View from the top
The explanation for zero commission trading came during a main stage keynote that started with Schwab Advisor Services CEO Bernie Clark, then proceeded (in the same session) to a sit-down with Clark and Schwab CEO Walt Bettinger, and finally (still in the same session) to a sit-down between Clark and Chuck himself—company founder Charles Schwab. They reiterated the conference theme (“all-in”) repeatedly in various ways, talking about each other, the company, advisors—we were all “all-in.” These sessions seldom telegraph what’s on the drawing boards or give what would traditionally be called “news,” but if you pay attention, you can see glimmers of what the management team thinks about the advice model.
Clark told the audience that the entire financial services world seems to be reaching an inflection point, where the independent advisor profession (the words “financial planning” were never used) is emerging as the dominant vector for financial advice, where the fiduciary standard is finally starting to matter in the marketplace, and where changes are coming at the profession and the industry at large faster than they ever have before.
“All-in, to me, means fiduciary,” Clark said, “which means doing all the right things and making sure you are taking care of business in a way that makes all of us proud of what you’re doing. It’s digging deep, not holding back, body, mind and soul coming together.” Later, he told the audience of more than 4,000 advisors: “You being all-in built this industry…. In the last ten years, the size of this profession has tripled.”
I winced a bit as Clark publicly celebrated mostly giant firms (who undoubtedly do more business with Schwab than rank-and-file advisory firms): Dynasty Financial Partners, Hightower, United Capital, Buckingham, Financial Engines, The Mutual Fund Store and Edelman. But later he said to the attendees: “You are not wealth managers any more. You’re life managers. You have changed the lives of countless people and helped them realize their dreams.”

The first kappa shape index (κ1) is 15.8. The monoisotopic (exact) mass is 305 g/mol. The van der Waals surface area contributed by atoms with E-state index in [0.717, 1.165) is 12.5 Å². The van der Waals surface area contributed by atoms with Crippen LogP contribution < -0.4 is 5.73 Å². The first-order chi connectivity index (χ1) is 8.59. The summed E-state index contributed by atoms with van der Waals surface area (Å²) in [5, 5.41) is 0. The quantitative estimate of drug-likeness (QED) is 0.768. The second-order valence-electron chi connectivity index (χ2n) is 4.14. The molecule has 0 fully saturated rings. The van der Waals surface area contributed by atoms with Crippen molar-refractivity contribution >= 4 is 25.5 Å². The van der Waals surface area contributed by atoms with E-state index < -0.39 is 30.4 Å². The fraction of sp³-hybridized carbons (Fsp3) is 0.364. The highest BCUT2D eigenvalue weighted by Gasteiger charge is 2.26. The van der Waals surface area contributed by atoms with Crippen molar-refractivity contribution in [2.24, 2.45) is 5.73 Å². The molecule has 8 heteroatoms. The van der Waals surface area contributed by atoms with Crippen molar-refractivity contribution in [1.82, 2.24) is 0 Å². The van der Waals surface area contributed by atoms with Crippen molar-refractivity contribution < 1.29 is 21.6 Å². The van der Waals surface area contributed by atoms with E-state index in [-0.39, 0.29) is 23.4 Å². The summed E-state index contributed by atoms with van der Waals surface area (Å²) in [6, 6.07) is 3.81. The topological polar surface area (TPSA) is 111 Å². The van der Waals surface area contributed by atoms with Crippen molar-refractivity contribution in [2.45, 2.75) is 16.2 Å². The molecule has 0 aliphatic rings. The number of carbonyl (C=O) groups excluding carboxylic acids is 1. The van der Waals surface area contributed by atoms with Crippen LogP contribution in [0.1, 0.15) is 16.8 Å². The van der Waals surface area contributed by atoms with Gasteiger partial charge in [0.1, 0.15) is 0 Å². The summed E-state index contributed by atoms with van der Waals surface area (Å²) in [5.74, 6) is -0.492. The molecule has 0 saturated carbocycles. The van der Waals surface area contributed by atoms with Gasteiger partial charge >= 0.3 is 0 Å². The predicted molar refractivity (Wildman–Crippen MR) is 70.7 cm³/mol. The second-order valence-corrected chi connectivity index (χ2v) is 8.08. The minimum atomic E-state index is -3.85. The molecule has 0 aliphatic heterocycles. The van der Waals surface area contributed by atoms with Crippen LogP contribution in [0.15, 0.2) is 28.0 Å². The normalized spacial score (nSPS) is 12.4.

Finally, he said: “I promise you that we will continue to work on our efficiencies and scale, because we are growing with you, and we all have to be more efficient as we craft the future together.”
Bettinger finally talked about the decision to move to zero commissions, telling the audience that it was “one of the most important steps to fulfilling Chuck’s vision,” and (this is hard to imagine) that the October 1 decision to eliminate commissions on individual securities and ETFs was actually 20 years in the planning. He added that the firm only made the move to zero commissions when it was confident that there would be no trade-offs—that is, it would not impact the service or customer experience. “We are grateful to still have pre-tax margins measured in the 40s,” he told the audience. “We give up a couple percent in revenue; planned for, prepared for, now implemented, and now we look forward to reaping the benefits.”